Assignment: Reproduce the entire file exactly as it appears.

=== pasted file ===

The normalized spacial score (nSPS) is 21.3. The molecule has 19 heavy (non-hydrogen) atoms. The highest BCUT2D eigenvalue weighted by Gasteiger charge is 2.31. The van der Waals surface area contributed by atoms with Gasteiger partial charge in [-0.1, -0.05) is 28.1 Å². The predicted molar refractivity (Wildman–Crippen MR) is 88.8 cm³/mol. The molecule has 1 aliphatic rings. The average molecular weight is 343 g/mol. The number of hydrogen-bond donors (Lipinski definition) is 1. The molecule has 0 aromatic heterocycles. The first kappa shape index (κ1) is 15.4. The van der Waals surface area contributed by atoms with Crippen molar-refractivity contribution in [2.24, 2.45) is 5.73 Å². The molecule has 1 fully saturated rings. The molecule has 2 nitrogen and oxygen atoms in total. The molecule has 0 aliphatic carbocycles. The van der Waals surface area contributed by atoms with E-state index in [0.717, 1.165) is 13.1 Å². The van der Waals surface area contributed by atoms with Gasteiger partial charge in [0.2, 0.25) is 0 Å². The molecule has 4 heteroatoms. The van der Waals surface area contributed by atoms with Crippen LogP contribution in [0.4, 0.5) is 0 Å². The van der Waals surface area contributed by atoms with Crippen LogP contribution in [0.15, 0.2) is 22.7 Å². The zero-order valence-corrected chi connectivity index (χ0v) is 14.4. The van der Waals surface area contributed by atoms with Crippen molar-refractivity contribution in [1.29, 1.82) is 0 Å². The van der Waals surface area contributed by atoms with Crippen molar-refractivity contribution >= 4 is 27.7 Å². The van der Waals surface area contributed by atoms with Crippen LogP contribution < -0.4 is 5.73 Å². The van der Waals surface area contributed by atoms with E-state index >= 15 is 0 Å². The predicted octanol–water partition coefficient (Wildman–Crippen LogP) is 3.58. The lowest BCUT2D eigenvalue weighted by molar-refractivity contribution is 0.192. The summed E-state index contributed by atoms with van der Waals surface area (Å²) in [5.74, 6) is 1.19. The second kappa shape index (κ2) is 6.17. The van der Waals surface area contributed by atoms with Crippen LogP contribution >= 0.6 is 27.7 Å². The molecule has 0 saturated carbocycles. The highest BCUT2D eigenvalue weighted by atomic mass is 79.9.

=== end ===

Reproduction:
The normalized spacial score (nSPS) is 21.3. The molecule has 19 heavy (non-hydrogen) atoms. The highest BCUT2D eigenvalue weighted by Gasteiger charge is 2.31. The van der Waals surface area contributed by atoms with Gasteiger partial charge in [-0.1, -0.05) is 28.1 Å². The predicted molar refractivity (Wildman–Crippen MR) is 88.8 cm³/mol. The molecule has 1 aliphatic rings. The average molecular weight is 343 g/mol. The number of hydrogen-bond donors (Lipinski definition) is 1. The molecule has 0 aromatic heterocycles. The first kappa shape index (κ1) is 15.4. The van der Waals surface area contributed by atoms with Crippen molar-refractivity contribution in [2.24, 2.45) is 5.73 Å². The molecule has 1 fully saturated rings. The molecule has 2 nitrogen and oxygen atoms in total. The molecule has 0 aliphatic carbocycles. The van der Waals surface area contributed by atoms with E-state index in [0.717, 1.165) is 13.1 Å². The van der Waals surface area contributed by atoms with Gasteiger partial charge in [0.2, 0.25) is 0 Å². The molecule has 4 heteroatoms. The van der Waals surface area contributed by atoms with Crippen LogP contribution in [0.4, 0.5) is 0 Å². The van der Waals surface area contributed by atoms with Crippen LogP contribution in [0.15, 0.2) is 22.7 Å². The zero-order valence-corrected chi connectivity index (χ0v) is 14.4. The van der Waals surface area contributed by atoms with Crippen molar-refractivity contribution in [1.29, 1.82) is 0 Å². The van der Waals surface area contributed by atoms with Crippen molar-refractivity contribution >= 4 is 27.7 Å². The van der Waals surface area contributed by atoms with Crippen LogP contribution < -0.4 is 5.73 Å². The van der Waals surface area contributed by atoms with E-state index >= 15 is 0 Å². The predicted octanol–water partition coefficient (Wildman–Crippen LogP) is 3.58. The lowest BCUT2D eigenvalue weighted by molar-refractivity contribution is 0.192. The summed E-state index contributed by atoms with van der Waals surface area (Å²) in [5.74, 6) is 1.19. The second kappa shape index (κ2) is 6.17. The van der Waals surface area contributed by atoms with Crippen LogP contribution >= 0.6 is 27.7 Å². The molecule has 0 saturated carbocycles. The highest BCUT2D eigenvalue weighted by atomic mass is 79.9.